My company, iJet Intelligence Risk Systems, recently issued a press release predicting increased operational risk for businesses
in a turbulent 2009. Of course, it's pretty obvious that the worldwide economic crisis will have trickle-down effect and cause an increase in business disruptions. During times of global crisis and escalating geopolitical tension, the risks are hard to ignore. [more]
But what might not be so obvious are ways to mitigate these increasing risks, and travel is a key component of where those risks will hit. The point is not just to survive tough times, but to emerge from them in a position to thrive with a competitive advantage.
We talk a lot about business resiliency, but equally important is travel resiliency: using flexibility and foresight in travel planning in 2009 and beyond. It will likely save you and your company a lot of headaches, or worse, and money, too.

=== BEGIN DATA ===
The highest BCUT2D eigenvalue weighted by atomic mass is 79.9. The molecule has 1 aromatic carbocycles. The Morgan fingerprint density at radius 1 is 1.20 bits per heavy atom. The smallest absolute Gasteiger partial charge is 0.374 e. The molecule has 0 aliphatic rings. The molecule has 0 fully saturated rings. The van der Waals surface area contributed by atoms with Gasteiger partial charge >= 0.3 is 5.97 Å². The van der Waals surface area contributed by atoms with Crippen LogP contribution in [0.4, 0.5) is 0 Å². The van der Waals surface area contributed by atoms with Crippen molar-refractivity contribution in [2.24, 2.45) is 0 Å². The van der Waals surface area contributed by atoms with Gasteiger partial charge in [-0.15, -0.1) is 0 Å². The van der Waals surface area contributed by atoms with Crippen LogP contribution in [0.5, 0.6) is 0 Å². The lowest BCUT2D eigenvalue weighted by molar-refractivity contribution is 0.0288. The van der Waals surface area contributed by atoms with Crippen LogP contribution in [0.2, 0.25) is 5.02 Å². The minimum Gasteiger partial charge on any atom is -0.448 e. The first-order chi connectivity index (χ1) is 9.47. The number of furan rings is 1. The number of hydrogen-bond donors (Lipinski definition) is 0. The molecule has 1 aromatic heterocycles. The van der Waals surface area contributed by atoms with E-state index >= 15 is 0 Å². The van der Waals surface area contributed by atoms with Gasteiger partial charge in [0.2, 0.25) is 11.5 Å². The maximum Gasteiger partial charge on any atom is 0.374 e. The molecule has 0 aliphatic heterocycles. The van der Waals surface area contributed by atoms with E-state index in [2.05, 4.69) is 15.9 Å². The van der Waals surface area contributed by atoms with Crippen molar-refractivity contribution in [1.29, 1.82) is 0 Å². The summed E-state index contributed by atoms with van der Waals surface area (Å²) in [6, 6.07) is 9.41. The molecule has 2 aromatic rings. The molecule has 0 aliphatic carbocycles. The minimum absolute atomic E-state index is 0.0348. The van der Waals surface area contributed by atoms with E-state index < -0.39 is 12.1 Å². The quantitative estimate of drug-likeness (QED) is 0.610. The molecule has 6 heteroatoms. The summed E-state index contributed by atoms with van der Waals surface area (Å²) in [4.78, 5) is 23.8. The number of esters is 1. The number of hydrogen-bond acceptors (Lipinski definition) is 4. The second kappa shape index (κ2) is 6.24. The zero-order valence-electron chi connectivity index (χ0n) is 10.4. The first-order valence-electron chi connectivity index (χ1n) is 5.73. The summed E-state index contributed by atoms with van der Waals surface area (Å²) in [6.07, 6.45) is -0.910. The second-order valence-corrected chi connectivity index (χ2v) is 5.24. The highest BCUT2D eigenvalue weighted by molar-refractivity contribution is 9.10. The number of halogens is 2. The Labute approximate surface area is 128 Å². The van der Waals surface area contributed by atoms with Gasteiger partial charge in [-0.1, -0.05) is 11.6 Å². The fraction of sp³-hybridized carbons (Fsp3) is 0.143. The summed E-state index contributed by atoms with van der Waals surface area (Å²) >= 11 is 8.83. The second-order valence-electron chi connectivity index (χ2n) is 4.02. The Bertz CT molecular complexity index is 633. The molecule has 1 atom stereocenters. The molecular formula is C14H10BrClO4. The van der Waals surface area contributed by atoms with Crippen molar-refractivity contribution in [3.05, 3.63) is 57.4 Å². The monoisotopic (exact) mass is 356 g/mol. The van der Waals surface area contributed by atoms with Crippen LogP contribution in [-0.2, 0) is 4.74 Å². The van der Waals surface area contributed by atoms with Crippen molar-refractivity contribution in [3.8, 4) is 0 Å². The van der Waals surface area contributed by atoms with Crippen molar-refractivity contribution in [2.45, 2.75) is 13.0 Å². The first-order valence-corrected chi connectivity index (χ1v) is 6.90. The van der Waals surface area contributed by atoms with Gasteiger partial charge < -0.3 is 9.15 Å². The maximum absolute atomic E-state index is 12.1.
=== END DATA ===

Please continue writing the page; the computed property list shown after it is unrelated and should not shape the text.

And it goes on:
Here are two basic recommendations that can help just about any organization save time and money in the current economic climate:
* Monitor Early Warning Indicators: If you can cancel or re-schedule a trip because of predictive intelligence--anticipating an impending worker strike or travel disruption, for example--you will save money. You'll save not just in wasted expenses, but also in potentially lost productivity. Just imagine sitting on a foreign tarmac for five hours because of a canceled flight, or turning around mid-journey because the facility you planned to visit has been closed by a workers' strike.
* Use Resources Wisely: Again, reevaluating unnecessary or potentially unproductive trips because of early warning intelligence about disrupted destinations can save. This isn't even cutting the budget; it's simply using what you've already earmarked smarter. Simply in productivity preserved, iJet estimates that better planning could result in savings of 1 percent of what a company spends on business travel--or for some, millions of dollars saved just by reassessing how successful a trip can be.